A new series of daytime images of Europa from the Atacama Large Millimeter/submillimeter Array (ALMA) has helped astronomers create first global thermal maps of this icy moon.
Evidence strongly suggests that beneath its thin veneer of ice, Europa has an ocean of briny water in contact with a rocky core.
Europa also has a comparatively young surface, only about 20 to 180 million years old, indicating that there are as-yet-unidentified thermal or geologic processes at work.
Unlike optical telescopes, which can only detect sunlight reflected by planetary bodies, radio and millimeter-wave telescopes like ALMA can detect the thermal ‘glow’ naturally emitted by even relatively cold object in our Solar System, including comets, asteroids, and moons.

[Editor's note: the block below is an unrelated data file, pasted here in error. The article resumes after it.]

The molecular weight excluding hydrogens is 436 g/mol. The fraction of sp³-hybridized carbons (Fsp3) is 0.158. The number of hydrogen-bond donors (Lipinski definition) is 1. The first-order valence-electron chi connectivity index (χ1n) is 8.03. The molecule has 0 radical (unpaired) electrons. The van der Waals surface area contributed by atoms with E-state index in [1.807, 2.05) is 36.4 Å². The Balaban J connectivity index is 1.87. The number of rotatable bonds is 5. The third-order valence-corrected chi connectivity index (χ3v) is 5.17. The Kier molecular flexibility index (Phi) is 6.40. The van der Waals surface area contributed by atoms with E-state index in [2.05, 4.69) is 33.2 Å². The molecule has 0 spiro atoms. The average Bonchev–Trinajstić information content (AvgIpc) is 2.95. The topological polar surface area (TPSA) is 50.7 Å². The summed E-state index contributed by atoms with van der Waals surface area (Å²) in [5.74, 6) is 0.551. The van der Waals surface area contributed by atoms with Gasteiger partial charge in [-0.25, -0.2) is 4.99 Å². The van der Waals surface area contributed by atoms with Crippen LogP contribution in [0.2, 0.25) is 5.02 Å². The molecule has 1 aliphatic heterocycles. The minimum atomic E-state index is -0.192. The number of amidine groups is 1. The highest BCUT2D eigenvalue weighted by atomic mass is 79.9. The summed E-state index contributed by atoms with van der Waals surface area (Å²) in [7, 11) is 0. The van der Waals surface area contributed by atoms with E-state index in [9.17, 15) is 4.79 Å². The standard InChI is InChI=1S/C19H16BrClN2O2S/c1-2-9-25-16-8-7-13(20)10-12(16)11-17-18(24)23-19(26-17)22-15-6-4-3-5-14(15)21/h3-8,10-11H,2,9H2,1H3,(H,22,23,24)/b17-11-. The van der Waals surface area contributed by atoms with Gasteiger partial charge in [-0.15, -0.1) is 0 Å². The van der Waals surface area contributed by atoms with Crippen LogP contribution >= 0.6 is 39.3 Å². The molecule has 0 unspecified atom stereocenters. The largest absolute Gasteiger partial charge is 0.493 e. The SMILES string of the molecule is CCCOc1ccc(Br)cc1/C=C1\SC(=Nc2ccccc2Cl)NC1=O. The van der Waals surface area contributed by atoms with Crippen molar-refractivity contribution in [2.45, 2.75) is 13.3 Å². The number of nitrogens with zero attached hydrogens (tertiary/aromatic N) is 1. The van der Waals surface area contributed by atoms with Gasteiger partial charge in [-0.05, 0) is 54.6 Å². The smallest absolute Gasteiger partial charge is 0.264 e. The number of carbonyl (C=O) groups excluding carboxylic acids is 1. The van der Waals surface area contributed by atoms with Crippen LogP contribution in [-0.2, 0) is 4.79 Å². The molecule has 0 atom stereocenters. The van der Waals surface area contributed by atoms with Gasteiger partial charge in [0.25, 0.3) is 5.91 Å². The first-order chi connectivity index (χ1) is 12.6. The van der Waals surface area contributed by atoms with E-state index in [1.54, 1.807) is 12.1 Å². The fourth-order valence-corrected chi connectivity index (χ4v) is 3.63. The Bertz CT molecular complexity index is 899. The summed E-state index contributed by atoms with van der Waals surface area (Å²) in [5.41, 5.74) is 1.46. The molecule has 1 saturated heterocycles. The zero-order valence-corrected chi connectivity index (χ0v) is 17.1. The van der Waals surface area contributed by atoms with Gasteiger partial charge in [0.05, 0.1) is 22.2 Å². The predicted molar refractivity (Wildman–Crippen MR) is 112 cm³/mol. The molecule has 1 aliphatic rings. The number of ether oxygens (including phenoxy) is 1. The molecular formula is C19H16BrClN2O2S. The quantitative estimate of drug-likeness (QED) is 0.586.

NRAO astronomer Bryan Butler and Caltech researchers Samantha Trumbo and Michael Brown compared the new ALMA observations of Europa to a thermal model based on observations from NASA’s Galileo spacecraft.
This comparison allowed the team to analyze the temperature changes in the data and construct the first-ever global map of Europa’s thermal characteristics.
The new data also revealed an enigmatic cold spot on Europa’s northern hemisphere.
“These ALMA images are really interesting because they provide the first global map of Europa’s thermal emission,” Dr. Trumbo said.
“Since Europa is an ocean world with potential geologic activity, its surface temperatures are of great interest because they may constrain the locations and extents of any such activity.”
“Studying Europa’s thermal properties provides a unique means of understanding its surface,” Dr. Butler said.
The results were published in the Astronomical Journal.
Source: Sci News